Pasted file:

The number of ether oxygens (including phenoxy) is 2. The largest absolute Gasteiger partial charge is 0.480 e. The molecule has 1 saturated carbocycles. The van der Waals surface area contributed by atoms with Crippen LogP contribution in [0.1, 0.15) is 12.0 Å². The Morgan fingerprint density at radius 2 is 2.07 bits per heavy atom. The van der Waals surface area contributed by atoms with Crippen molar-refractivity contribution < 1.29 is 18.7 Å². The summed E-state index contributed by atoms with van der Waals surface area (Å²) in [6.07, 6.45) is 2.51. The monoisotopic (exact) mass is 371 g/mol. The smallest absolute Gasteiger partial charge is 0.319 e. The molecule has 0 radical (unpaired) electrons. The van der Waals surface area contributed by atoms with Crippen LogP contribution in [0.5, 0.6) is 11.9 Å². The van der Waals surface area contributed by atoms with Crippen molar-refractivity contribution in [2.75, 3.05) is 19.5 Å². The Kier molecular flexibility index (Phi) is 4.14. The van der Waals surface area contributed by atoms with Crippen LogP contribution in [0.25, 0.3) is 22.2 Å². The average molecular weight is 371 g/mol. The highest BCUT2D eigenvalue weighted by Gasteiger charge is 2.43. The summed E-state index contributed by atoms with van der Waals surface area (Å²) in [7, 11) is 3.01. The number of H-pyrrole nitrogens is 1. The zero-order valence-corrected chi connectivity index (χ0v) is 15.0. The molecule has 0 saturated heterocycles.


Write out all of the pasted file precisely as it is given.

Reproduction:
The number of ether oxygens (including phenoxy) is 2. The largest absolute Gasteiger partial charge is 0.480 e. The molecule has 1 saturated carbocycles. The van der Waals surface area contributed by atoms with Crippen LogP contribution in [0.1, 0.15) is 12.0 Å². The Morgan fingerprint density at radius 2 is 2.07 bits per heavy atom. The van der Waals surface area contributed by atoms with Crippen molar-refractivity contribution < 1.29 is 18.7 Å². The summed E-state index contributed by atoms with van der Waals surface area (Å²) in [6.07, 6.45) is 2.51. The monoisotopic (exact) mass is 371 g/mol. The smallest absolute Gasteiger partial charge is 0.319 e. The molecule has 0 radical (unpaired) electrons. The van der Waals surface area contributed by atoms with Crippen LogP contribution in [0.5, 0.6) is 11.9 Å². The van der Waals surface area contributed by atoms with Crippen molar-refractivity contribution in [2.75, 3.05) is 19.5 Å². The Kier molecular flexibility index (Phi) is 4.14. The van der Waals surface area contributed by atoms with Crippen LogP contribution in [0.25, 0.3) is 22.2 Å². The average molecular weight is 371 g/mol. The highest BCUT2D eigenvalue weighted by Gasteiger charge is 2.43. The summed E-state index contributed by atoms with van der Waals surface area (Å²) in [7, 11) is 3.01. The number of H-pyrrole nitrogens is 1. The zero-order valence-corrected chi connectivity index (χ0v) is 15.0. The molecule has 0 saturated heterocycles.